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Page 36 The Value of Animal Studies Much of the research into the effects of cannabinoids on the brain is based on animal studies. Many speakers at the public workshops associated with this study argued that animal studies of marijuana are not relevant to humans. Animal studies are not a substitute for clinical trials, but they are a necessary complement. Ultimately, every biologically active substance exerts its effects at the cellular and molecular levels, and the evidence has shown that this is remarkably consistent among mammals, even those as different in body and mind as rats and humans. Animal studies typically provide information about how drugs work that would not be obtainable in clinical studies. At the same time, animal studies can never inform us completely about the full range of psychological and physiological effects of marijuana or cannabinoids on humans. The Active Constituents of Marijuana D9-THC and D8-THC are the only compounds in the marijuana plant that produce all the psychoactive effects of marijuana. Because D9-THC is much more abundant than D8-THC, the psychoactivity of marijuana has been attributed largely to the effects of D9-THC. 11-OH-D9-THC is the primary product of D9-THC metabolism by the liver and is about three times as potent as D9-THC.128 There have been considerably fewer experiments with cannabinoids other than A9-THC, although a few studies have been done to examine whether other cannabinoids modulate the effects of THC or mediate the nonpsychological effects of marijuana. Cannabidiol (CBD) does not have the same psychoactivity as THC, but it was initially reported to attenuate the psychological response to THC in humans;81,177 however, later studies reported that CBD did not attenuate the psychological effects of THC.11,69 One double-blind study of eight volunteers reported that CBD can block the anxiety induced by high doses of THC (0.5 mg/kg).177 There are numerous anecdotal reports claiming that marijuana with relatively higher ratios of THC:CBD is less likely to induce anxiety in the user than marijuana with low THC:CBD ratios; but, taken together, the results published thus far are inconclusive. The most important effect of CBD seems to be its interference with drug metabolism, including D9-THC metabolism in the liver.14, 114 It exerts that effect by inactivating cytochrome P450s, which are the most important class of enzymes that metabolize drugs. Like many P450 inactivators, CBD can also induce P450s after repeated doses.13 Experiments in which mice were treated with CBD followed by THC showed that CBD treatment was associated with a substantial increase in brain concentrations of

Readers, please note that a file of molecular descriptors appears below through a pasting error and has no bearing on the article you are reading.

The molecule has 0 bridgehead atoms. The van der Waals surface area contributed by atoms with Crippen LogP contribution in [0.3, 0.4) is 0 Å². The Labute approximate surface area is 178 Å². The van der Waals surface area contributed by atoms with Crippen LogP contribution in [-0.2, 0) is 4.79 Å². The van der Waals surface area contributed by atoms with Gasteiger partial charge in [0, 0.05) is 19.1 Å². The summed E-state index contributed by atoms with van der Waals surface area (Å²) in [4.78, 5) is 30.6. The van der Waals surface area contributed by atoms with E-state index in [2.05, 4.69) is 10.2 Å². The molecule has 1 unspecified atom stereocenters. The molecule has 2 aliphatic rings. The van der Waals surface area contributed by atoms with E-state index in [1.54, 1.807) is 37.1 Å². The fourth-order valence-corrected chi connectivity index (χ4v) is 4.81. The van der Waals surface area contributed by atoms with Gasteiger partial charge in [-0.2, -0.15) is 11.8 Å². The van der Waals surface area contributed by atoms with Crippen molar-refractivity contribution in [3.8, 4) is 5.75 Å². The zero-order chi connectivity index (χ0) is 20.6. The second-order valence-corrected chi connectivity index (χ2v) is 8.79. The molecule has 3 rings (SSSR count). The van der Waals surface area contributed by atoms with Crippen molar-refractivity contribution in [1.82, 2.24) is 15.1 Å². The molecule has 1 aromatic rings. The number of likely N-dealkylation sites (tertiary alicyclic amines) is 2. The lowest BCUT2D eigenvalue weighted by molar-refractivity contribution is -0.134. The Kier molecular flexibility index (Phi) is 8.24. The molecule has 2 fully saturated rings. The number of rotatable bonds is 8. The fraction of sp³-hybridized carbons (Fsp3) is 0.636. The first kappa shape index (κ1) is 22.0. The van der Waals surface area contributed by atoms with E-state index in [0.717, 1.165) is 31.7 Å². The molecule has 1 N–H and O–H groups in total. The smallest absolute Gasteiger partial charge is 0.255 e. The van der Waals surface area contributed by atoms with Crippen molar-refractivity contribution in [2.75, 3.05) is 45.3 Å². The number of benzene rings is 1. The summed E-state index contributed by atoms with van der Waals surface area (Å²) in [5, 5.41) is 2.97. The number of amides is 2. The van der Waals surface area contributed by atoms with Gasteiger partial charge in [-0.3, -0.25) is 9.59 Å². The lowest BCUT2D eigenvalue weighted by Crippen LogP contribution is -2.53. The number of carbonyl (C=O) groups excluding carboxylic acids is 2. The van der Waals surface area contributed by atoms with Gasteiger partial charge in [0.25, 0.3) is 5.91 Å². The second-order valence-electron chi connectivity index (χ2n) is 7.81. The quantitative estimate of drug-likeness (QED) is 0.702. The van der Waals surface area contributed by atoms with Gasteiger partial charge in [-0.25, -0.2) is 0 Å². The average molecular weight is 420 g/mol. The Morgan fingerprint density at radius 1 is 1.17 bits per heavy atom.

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Page 37 THC and its major metabolites, most likely because it decreased the rate of clearance of THC from the body.15 In mice, THC inhibits the release of luteinizing hormone, the pituitary hormone that triggers the release of testosterone from the testes; this effect is increased when THC is given with cannabinol or CBD.113 Cannabinol also lowers body temperature and increases sleep duration in mice.175 It is considerably less active than THC in the brain, but studies of immune cells have shown that it can modulate immune function (see ''Cannabinoids and the Immune System'' later in this chapter). The Pharmacological Toolbox A researcher needs certain key tools in order to understand how a drug acts on the brain. To appreciate the importance of these tools, one must first understand some basic principles of drug action. All recent studies have indicated that the behavioral effects of THC are receptor mediated.27 Neurons in the brain are activated when a compound binds to its receptor, which is a protein typically located on the cell surface. Thus, THC will exert its effects only after binding to its receptor. In general, a given receptor will accept only particular classes of compounds and will be unaffected by other compounds. Compounds that activate receptors are called agonists. Binding to a receptor triggers an event or a series of events in the cell that results in a change in the cell's activity, its gene regulation, or the signals that it sends to neighboring cells (Figure 2.1). This agonist-induced process is called signal transduction. Another set of tools for drug research, which became available only recently for cannabinoid research, are the receptor antagonists, so-called because they selectively bind to a receptor that would have otherwise been available for binding to some other compound or drug. Antagonists block the effects of agonists and are tools to identify the functions of a receptor by showing what happens when its normal functions are blocked. Agonists and antagonists are both ligands; that is, they bind to receptors. Hormones, neurotransmitters, and drugs can all act as ligands. Morphine and naloxone provide a good example of how agonists and antagonists interact. A large dose of morphine acts as an agonist at opioid receptors in the brain and interferes with, or even arrests, breathing. Naloxone, a powerful opioid antagonist, blocks morphine's effects on opiate receptors, thereby allowing an overdose victim to resume breathing normally. Naloxone itself has no effect on breathing. Another key tool involves identifying the receptor protein and determining how it works. That makes it possible to locate where a drug activates its receptor in the brain—both the general region of the brain and